The end of privacy: government's secrets have been leaked multiple times (same for firms and various organizations). What is new about the Ashley Madison hack is that it exposed the secrets of millions of common people. In other words, your neighbor's secrets (and maybe yours as well) are now in the open. Far from being a one-off event, these types of leaks will become more and more common.

Knowledge and common knowledge. In my opinion, the end of privacy has less to do with knowledge, and more to do with common knowledge. Suppose you become suddenly aware that your neighbor is having an affair. Unless his/her spouse is someone you are very close to, you probably keep quiet and mind your own business (or, at least, I would). After all, we all know that affairs are hardly something rare. 

Things really do not change much if the entire neighborhood knows that your neighbor is a cheater, because most likely they would all behave like you. Hence, the knowledge of the affair is not particularly disruptive of the life of the neighborhood.

Now, imagine that someone runs through the street shouting loudly that your neighbor is a cheater. This is a disruptive fact because, at this point, everybody realizes that everybody else must know about the affair. They also realizes that everybody in the neighborhood know that they know about the affair, and so on. In other words, the affair becomes common knowledge in the neighborhood.

Common knowledge is required for coordinated actions. Why is moving from knowledge to common knowledge so disruptive? The book "rational rituals" by Michael Suk-Young Chwe is all about the following observation: knowledge is not enough in order to achieve coordination, what is required is common knowledge.

Here is an example. Suppose you live under an oppressive regime. You also suspect that other people in your country know that the regime is oppressive, but you are not fully sure. Would you go out and protest? Well, probably not because you risk being the only one there – nobody is sure that other people also know that the regime is bad and therefore nobody is willing to make the first step and start a protest. If instead there is some well publicized event – for example, images of police brutality bouncing all over Facebook and Twitter – the fact that the regime is oppressive is common knowledge. Everybody knows that everybody saw the images of brutality. Furthermore, everybody knows that everybody knows that everybody saw the images of brutality. All of the sudden, common knowledge of political oppression emerges, and coordinated actions against it become possible.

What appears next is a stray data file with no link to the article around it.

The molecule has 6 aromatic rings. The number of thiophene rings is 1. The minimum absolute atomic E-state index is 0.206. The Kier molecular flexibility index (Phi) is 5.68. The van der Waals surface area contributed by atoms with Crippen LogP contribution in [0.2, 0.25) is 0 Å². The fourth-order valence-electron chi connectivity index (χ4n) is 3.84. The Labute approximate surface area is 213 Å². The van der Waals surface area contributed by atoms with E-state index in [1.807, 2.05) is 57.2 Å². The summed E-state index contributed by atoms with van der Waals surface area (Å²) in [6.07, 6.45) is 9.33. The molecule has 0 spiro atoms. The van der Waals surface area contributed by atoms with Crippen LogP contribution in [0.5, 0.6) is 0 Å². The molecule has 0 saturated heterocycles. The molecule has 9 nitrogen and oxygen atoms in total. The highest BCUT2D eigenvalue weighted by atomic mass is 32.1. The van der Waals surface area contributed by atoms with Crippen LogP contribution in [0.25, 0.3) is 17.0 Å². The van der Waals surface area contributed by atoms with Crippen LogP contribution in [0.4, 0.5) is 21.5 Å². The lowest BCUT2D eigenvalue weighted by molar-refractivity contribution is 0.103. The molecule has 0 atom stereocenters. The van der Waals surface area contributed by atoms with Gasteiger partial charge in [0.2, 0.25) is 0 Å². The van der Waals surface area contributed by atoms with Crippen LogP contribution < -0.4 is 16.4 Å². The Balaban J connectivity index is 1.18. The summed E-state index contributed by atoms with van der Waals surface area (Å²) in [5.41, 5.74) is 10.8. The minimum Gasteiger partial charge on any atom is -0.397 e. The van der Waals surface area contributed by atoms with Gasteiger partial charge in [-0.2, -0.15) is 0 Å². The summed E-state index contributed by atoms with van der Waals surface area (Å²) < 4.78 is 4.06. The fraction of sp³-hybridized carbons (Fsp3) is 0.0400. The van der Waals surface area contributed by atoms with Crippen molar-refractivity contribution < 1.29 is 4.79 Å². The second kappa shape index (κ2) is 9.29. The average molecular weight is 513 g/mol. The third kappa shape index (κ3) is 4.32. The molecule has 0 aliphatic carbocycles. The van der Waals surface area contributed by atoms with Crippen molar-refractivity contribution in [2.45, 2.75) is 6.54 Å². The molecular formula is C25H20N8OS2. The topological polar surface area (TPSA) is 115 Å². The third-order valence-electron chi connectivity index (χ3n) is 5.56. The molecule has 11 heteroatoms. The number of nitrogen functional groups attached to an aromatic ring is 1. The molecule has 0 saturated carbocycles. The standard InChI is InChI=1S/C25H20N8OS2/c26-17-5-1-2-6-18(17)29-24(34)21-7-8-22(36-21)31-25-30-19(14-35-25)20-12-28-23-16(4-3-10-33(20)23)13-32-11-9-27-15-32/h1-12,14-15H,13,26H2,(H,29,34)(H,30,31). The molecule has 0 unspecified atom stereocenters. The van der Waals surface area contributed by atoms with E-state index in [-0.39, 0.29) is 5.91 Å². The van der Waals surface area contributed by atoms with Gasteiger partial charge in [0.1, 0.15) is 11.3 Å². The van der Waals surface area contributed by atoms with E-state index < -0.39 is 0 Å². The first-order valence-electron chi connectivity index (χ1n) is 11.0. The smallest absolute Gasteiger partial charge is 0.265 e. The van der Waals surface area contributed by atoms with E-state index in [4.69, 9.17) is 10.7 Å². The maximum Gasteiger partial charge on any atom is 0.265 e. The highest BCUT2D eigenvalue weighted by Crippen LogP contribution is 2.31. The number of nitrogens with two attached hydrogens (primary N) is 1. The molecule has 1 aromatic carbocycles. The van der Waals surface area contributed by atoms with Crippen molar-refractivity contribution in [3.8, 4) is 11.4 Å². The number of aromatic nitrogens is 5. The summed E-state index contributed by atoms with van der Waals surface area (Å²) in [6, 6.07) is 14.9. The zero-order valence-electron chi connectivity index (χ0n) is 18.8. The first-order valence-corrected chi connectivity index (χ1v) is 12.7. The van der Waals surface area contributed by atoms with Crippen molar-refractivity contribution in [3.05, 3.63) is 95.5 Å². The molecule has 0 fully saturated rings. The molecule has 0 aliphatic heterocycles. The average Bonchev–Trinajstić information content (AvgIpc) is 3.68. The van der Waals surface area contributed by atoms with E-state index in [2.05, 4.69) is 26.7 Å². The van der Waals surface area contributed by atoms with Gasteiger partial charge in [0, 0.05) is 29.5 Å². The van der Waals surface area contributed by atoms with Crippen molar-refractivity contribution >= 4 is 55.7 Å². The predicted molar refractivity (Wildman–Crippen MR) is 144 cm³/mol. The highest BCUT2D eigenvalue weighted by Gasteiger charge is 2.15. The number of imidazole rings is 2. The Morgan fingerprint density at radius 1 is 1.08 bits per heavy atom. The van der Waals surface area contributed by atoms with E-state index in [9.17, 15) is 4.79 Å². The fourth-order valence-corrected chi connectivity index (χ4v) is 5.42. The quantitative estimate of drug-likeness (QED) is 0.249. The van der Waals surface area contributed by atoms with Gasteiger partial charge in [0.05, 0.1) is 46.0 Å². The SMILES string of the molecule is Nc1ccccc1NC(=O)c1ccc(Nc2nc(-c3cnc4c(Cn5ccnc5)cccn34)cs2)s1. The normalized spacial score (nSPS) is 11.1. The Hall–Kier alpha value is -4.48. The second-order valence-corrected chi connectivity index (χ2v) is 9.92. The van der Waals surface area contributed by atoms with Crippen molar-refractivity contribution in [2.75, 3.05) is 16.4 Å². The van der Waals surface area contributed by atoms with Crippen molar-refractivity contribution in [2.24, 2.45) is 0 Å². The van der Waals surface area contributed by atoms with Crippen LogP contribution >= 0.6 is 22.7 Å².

The above example follows closely the narrative of the Arab spring, but can be applied to many other contexts. For example, advertising can be seen as a tool to create common knowledge about products – especially those that require some coordinated adoption to be successful. The book has a tons of other examples.

The end of privacy and coordinated action. Going back to our unfaithful neighbor, what happens once the affair moves from knowledge to common knowledge? My speculation is that coordinated actions against your neighbor become all of the sudden possible. For example, a minority of your neighbors may have strong religious feelings and decide to camp in front of the cheater's door until he/she moves out. Note that this kind of coordinated actions against a common individual are not exactly new, see for example the protests against the dentist who shot Cecil the lion. My point is that the end of privacy will make coordinated actions against normal people more common.

Is this bad? Common knowledge and coordinated actions are not necessary bad. To start,  tons of people constantly release information publicly in the hope to generate common knowledge (or “make it go viral”). There are also cases in which the involuntary creation of common knowledge about politicians and governments was instrumental in bringing democracy to many countries. 

However, I note here that:

(1) those involved in the Ashley Madison hack did not want these secrets to become common knowledge – probably because they anticipated some negative consequences for them.

(2) In addition, we are talking here about normal people who can be productive members of society despite their secrets. Hence, I do not see here any “greater social good” coming from naming and shaming bus drivers, accountants, secretaries, …

On the other hand, maybe having someone protesting in front of your door because you eat meat, you have a pet parrot, you live in an open relationship, and what not will be the norm in the future, and nobody will care about it. Who knows.

p.s. just a clarification: clearly the Ashley Madison hack also generated knowledge -- for example a wife may discover that her husband is a cheater. However, the post is not about that. It is instead about the creation of common knowledge.